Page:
Do It Yourself: How To Use An Emergency Power Generator

Generators are useful for creating electric where there is none. But, do you know how to use one? Find out how with these tips and instructions.

An emergency power generator can help to keep some lights on in your home. It can also help to keep you and your family warm in case the main power to your house goes out. It used to be that power outages were most often caused by electrical storms and car accidents where one or more power poles were knocked down. Nowadays, power outages are more common than they used to be. The main power grids that cross the United States are being overloaded and are out of date. Therefore, the electric companies are constantly working to maintain and update them. Sometimes, the electricity to a certain area must be shut off for a period of time in order for the companies to perform their work.

Typically, generators cost between several hundred dollars and several thousand dollars, depending on their size and output. Most of these machines produce one hundred and twenty volt outputs, but you can also purchase larger generators that produce two hundred and forty volts.

While generators are a great way to produce electrical power in an emergency situation, they are usually noisy. But, no matter what the reason for a power outage maybe, an emergency power generator can be used to help make your life a little more normal.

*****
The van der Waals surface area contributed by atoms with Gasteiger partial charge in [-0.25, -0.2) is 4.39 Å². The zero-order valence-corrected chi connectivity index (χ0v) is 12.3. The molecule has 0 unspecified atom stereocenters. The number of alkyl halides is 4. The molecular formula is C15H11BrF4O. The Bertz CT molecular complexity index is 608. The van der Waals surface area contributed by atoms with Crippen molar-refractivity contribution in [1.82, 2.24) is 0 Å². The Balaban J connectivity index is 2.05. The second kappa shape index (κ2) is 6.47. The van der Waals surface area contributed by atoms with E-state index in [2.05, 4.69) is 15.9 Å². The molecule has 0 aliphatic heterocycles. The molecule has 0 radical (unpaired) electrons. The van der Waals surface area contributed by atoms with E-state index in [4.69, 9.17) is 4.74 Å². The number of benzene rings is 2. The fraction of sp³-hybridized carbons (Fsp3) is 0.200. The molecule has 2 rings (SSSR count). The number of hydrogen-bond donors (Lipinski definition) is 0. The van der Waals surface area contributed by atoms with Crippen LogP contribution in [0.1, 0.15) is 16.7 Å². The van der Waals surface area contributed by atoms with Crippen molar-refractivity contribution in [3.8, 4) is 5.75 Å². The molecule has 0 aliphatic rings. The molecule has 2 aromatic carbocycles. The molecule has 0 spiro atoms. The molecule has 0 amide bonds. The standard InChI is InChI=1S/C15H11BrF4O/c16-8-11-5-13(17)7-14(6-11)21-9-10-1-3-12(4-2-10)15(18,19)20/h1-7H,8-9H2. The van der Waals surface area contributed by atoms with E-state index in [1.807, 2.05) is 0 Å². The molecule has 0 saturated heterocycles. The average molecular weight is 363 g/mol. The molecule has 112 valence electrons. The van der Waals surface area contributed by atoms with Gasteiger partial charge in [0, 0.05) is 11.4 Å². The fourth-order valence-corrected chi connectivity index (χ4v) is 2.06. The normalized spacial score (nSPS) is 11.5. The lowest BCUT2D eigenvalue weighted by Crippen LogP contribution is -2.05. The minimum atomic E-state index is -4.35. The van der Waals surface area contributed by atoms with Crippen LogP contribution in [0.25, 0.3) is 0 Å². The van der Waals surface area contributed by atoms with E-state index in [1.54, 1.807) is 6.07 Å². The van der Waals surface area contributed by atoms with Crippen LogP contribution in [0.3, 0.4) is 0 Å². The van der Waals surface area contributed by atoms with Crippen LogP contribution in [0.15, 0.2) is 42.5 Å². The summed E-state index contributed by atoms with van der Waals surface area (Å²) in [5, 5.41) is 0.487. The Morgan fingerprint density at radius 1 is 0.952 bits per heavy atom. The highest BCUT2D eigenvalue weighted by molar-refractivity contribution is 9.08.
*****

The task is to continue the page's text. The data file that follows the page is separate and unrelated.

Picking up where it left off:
Before you use your generator, make sure that you read the manufacturer's directions thoroughly. Most generators operate by using and engine and gasoline. When they run, they give off harmful carbon monoxide. So one of the most important factors to remember is that you need to use the emergency power generator in a well ventilated area! If you use it in your garage or basement, for example, then you'll need to vent it outside. Never place a generator in your house!

Before you start the machine, you'll need to fill the tank with fuel. For safety purposes, be careful not to run the gasoline over the top. (Store the extra gasoline in an approved container away from fire, flames. and sparks.) Depending on the size of the generator and how heavy a load it runs, you'll need to refuel it every so many hours.

Then, follow the manufacturer's directions, but most generators have a pull start. Once it's running, you'll need to plug in the appliances, lights, et cetera, that you want to operate. Keep in mind that a generator can't handle every electrical device in your house. In case of a power failure, you'll have to decide what devices you need to operate on the power of the generator.

For example, basically, you need heat, lights, and a method for cooking meals. You may also want to keep your refrigerator running so your food doesn't spoil. If you don't have a lot of perishables in your refrigerator, you can always store them in a cooler with ice. If the weather is frigid outside, you can even store the cooler outside. This can ease the load on the generator and enable the machine to run longer on a tank full of gasoline. Keep in mind also, that you'll want to conserve as much fuel as possible. Being that this is an emergency situation, gasoline might be in short supply!

A larger machine will have a two hundred and forty volt cable that plugs into your household circuit panel. Smaller generators that produce one hundred and twenty volts usually have several outlets you can plug into.

Be sure to check on the machine every so often to make sure that it's running properly. Also, be careful not to overload it, and make sure the area it stays in is well ventilated.

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